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Do Local Firms Benefit from Foreign Direct Investment? An Analysis of Spillover Effects in Developing Countries  [cached]
Stephan Gerschewski
Asian Social Science , 2013, DOI: 10.5539/ass.v9n4p67
Abstract: Developing countries are increasingly recipients of foreign direct investment (FDI). In this regard, governments are attempting to attract FDI due to the expected spillover effects, which relate to benefits in terms of increased productivity of local firms and technology diffusion from multinational enterprises (MNEs) to the domestic economy. However, it is generally not clear whether there are positive or negative spillover effects from FDI to local firms in developing economies. The purpose of this paper is to provide a review of the literature on spillover effects and linkages that arise from FDI in developing countries. Our review suggests that there tends to be negative intra-industry productivity spillover effects (i.e., spillovers between MNEs and local firms in the same industry). This may be explained by the fact that MNEs crowd out local competitors that are not able to compete against MNEs, and by the concept of “absorptive capacity” which implies that local firms may not be able to assimilate and absorb knowledge of MNEs. However, we find evidence for positive inter-industry spillovers through linkages between MNE affiliates and suppliers in different industry sectors which may be attributed to the benefits for MNEs in transferring knowledge and technology to their local suppliers. The study offers suggestions for future research.
The Effect of Foreign Capital on Domestic Investment in Togo  [cached]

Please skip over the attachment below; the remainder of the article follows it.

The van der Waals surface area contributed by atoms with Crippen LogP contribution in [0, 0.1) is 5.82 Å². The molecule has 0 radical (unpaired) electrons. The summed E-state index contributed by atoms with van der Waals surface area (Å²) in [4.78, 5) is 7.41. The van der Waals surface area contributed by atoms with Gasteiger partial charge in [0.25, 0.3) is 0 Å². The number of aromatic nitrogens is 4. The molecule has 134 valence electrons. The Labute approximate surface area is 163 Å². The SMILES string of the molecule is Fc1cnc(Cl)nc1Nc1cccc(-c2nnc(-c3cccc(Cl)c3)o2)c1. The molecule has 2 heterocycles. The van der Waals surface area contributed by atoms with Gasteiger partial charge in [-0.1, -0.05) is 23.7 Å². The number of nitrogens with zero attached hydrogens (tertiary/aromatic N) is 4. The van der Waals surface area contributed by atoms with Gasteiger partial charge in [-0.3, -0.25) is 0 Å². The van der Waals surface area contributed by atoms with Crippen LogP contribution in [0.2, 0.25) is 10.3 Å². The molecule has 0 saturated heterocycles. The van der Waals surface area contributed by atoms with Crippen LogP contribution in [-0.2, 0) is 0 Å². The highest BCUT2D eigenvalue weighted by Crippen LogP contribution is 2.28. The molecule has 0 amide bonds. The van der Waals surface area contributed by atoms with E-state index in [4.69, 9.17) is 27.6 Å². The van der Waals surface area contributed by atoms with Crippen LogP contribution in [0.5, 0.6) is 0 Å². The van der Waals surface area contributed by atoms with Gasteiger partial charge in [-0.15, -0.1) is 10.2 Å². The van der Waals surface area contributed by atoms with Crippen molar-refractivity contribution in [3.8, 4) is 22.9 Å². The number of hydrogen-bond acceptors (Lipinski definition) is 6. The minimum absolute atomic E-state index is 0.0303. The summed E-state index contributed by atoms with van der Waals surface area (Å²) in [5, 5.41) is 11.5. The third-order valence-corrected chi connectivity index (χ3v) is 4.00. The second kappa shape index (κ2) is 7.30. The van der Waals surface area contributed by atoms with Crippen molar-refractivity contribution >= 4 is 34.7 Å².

Akilou Amadou
International Journal of Economics and Finance , 2011, DOI: 10.5539/ijef.v3n5p223
Abstract: Theoretically, openness to foreign capital can stimulate domestic investment in developing countries’ or harm their economies by raising the risks of financial crises. It’s why in this paper, we have analyzed the impact of foreign capital on domestic investment in Togo over the period 1970-2008. The results we have obtained by using error correction models indicate that overall foreign capital affects positively and significantly domestic investment. It also appears that foreign direct investment (FDI) and loans are the main channels through which foreign capital has a positive impact on domestic investment in Togo. The impact of portfolio investment is negative, but not significant.
Research on China’s Regional Differences of Crowding-In or Crowding-Out Effect of FDI on Domestic Investment  [PDF]
Yang Xu, Xiaoling Yuan
Modern Economy (ME) , 2012, DOI: 10.4236/me.2012.37111
Abstract: Since the reform and opening up, FDI has made a significant contribution to China’s economic development; however, the crowding-out phenomenon appears inevitably in some districts and industries where FDI enters intensively. Confronted with the new environment of foreign capital use after the international financial crisis, our country has begun to adjust investment attraction work from the policy level and needs to specify the work the next step according to every region’s situation. Based on this background, this paper examined how foreign investment impact domestic investment over the 30 years, especially contrasted regional differences of crowding-in or crowding-out effect of FDI on domestic investment in eastern, central and western China, then made further analysis of the causes, in order to supply the policy makers and investors with effective references.
FDI and Economic Development: Evidence from Mainland China  [PDF]
Liyan Liu
Journal of Service Science and Management (JSSM) , 2011, DOI: 10.4236/jssm.2011.44047
Abstract: Endeavors have been made in this paper to discern the long-run relations between FDI (Foreign Direct Investment) and economic development in China in the comprehensive framework, which incorporates determinants as output, FDI, capital formation, employment, human capital and international openness. VAR (vector autoregressive models)Impulse Response, Variance Decomposition, Johansen Co-integration and VECM (vector error correction) have been estimated, focusing on the long-run structural relations; findings indicate that in the long run, FDI tends to decrease economic growth; economic development in China seems to be fueled by domestic capital accumulation and employment growth; FDI inflows do crowd out domestic capitals, and reduce employment growth.